Lessons from an Osprey
I have a friend who is kind enough to grant us access to some waterfront property, so with the church office closed, I spent Labor Day at the lake. It is a beautiful piece of land, just far enough removed from other homes that you have a strong sense of being “out there” in nature. At night there are no competing streetlamps or front porch lights, so the stars shine far more brilliantly than what I usually see at home. During the day the only traffic comes in the form of the occasional boater, so you are much more likely to see the local wildlife make an appearance.
Usually, our visits to this little getaway involve the entire family, so my time is typically filled with family activities – driving the boat, setting up the camper, playing cornhole, grilling burgers, etc. Some of my most cherished memories come from the time we have spent there together.
This past Monday, however, my family was out of town, so I didn’t have any of those responsibilities. Instead, I spent almost the entire day just sitting at the water’s edge, watching an osprey in search of any fish foolish enough to venture close to the surface. The large bird would hover gracefully overhead in large swooping arcs until it spotted a potential prey, and then it would dive down with impressive force and crash into the water, its talons extended in hopes of catching its next meal. After a few failed attempts it would retreat to a tree on the far side of the lake and wait until an opportune moment to try again. This cycle recurred numerous times throughout the day until late in the afternoon, when the osprey was finally successful in grabbing a small fish. As the bird lifted off, I didn’t know whether to cheer for it or mourn for the fish. I suppose that’s just the circle of life!
I missed having my family with me, but the day was still refreshing to my soul. The opportunity to simply be out in the beauty of creation on a gorgeous summer day when you could already begin to see little hints of the fall that will soon come – it was enough to lift my spirit. Unlike most days, I wasn’t trying to accomplish anything, I didn’t have any goals to meet, and I had nowhere to be at a certain time. I could simply be present to the beauty of the moment.
There is a lot of talk these days about mindfulness and meditation and their benefits to our physical and emotional health. I recently heard a speaker give a talk about the importance of building “white space” into our day, time left open between tasks that isn’t filled with demands. According to experts these unhurried moments help spark creativity and foster new insights. This is all well and good. I am all for things that can make us healthier and more balanced. But that isn’t why I enjoyed this past Monday. My time at the lake wasn’t useful because it helped me accomplish something or move through something or resolve some unanswered question in my mind. In fact, maybe the reason I enjoyed it so much is precisely because it was not “useful” at all – at least, not in the way we normally think of such things. It was a moment of joy that was given for its own sake, not for the sake of some larger goal it helped me meet.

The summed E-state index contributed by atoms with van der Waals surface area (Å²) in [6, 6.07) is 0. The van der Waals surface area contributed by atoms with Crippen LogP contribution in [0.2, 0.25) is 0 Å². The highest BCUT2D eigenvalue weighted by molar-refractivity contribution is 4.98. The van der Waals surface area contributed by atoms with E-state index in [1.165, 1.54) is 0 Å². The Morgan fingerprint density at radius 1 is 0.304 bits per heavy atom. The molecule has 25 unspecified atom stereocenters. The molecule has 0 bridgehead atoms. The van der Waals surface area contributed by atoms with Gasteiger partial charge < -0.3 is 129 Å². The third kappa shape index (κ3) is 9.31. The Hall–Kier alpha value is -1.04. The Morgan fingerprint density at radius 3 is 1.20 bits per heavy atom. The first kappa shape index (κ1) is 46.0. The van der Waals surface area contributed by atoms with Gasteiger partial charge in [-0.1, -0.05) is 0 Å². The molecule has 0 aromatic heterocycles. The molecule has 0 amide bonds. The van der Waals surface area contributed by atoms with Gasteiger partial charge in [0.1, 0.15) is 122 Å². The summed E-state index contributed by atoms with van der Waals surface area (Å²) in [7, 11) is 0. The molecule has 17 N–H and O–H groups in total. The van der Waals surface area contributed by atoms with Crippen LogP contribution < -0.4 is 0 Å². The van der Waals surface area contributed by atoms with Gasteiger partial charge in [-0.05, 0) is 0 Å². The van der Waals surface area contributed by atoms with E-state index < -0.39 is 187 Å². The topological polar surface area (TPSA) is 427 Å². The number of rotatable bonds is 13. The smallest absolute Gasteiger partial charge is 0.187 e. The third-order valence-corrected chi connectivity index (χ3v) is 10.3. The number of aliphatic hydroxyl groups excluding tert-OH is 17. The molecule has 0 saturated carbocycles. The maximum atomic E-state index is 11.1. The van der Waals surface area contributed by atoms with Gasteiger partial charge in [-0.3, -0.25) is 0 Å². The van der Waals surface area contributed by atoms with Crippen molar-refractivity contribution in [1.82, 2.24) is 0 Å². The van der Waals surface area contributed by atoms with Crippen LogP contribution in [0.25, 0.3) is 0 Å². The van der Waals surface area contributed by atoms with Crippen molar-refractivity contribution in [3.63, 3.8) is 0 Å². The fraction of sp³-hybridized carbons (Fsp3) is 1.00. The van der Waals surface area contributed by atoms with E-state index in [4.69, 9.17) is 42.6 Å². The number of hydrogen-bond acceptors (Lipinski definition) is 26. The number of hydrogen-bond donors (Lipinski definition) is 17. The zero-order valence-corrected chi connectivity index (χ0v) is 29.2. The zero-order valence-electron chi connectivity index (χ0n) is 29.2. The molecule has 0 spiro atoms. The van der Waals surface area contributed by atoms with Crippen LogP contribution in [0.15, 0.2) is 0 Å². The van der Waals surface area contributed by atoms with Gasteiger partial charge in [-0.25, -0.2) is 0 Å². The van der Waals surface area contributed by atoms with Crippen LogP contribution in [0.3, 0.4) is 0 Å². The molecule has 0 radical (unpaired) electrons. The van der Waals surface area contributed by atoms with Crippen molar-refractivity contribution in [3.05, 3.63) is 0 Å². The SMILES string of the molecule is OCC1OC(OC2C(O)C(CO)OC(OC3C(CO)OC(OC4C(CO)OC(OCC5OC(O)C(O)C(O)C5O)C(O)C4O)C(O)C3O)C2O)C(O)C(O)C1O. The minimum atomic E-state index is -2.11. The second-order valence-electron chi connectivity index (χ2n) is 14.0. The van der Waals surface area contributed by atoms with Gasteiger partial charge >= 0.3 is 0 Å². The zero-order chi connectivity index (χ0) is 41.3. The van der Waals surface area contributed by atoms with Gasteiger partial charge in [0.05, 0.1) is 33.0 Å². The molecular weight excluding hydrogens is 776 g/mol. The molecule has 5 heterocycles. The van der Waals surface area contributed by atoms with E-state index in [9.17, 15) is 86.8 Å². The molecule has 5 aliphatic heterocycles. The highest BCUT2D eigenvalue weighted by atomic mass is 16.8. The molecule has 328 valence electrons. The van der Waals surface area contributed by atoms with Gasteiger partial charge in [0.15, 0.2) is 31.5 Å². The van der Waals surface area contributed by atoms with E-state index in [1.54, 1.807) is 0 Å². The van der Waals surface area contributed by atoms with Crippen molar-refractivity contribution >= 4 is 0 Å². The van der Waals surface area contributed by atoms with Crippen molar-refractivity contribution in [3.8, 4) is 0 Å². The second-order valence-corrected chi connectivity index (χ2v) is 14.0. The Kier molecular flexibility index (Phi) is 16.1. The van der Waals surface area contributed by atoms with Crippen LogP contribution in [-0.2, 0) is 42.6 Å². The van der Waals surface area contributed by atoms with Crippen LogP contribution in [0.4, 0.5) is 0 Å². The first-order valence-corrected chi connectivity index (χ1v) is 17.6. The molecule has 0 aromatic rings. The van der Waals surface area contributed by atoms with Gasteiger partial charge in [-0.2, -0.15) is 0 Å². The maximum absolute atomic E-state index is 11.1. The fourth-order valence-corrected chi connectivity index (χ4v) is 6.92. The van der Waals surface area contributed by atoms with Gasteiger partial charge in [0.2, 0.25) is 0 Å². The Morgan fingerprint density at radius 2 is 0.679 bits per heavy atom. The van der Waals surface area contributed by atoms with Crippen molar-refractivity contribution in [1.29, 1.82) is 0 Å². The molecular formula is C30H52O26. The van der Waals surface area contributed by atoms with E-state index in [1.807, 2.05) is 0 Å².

Since Monday I have been thinking about that experience in terms of my relationship with God. In Matthew 22:37, Jesus said the most important thing we will ever do is to love the Lord our God with all our heart, soul, and mind. He quickly followed with the second most important thing, which is to love our neighbor as ourselves. While these two things go together, I was reminded by another author earlier this summer that these are still two things. In other words, we are not given the second commandment as the means of fulfilling the first commandment, nor are we given the first commandment merely as motivation for fulfilling the second. The first commandment, this call to love God, stands on its own. We love God, not because doing so moves us to some higher purpose or fulfills some larger calling. There is no higher calling. We are called to love God, not because we might become better people or because God might reward us with something if we do, though both are possible. We are called to love God because loving God is its own end and purpose. We are called to love God with a love that exists for its own sake.
The Psalms are filled with expressions of exactly this kind of love. “I will extol the Lord at all times; his praise will always be on my lips,” says King David in Psalm 34:1. “The Lord reigns, he is robed in majesty; the Lord is robed in majesty and armed with strength,” proclaims Psalm 93:1. “Come, let us sing for joy to the Lord; let us shout aloud to the Rock of our salvation,” declares Psalm 95:1. To be sure, the psalmists were not afraid to ask God for things when they were in need. In fact, the boldness and emotional honesty of their prayers make our polite little invocations seem feckless and flaccid. And yet, there is a clear sense in Scripture that God is worthy of love and praise not primarily because of what He can do for us, but simply because of who He is. Time with God is not a means to an end. It is the end.
Fall is coming and life is getting busy, so I don’t know when I will have the chance again to sit on a river bank and watch an osprey dive for food, but I do know I have a deep need in my soul to feed my love for God. Jesus said this is the most important thing in all of life, and yet it is the easiest thing to neglect and ignore. May God give us the grace to create more useless time to spend with Him.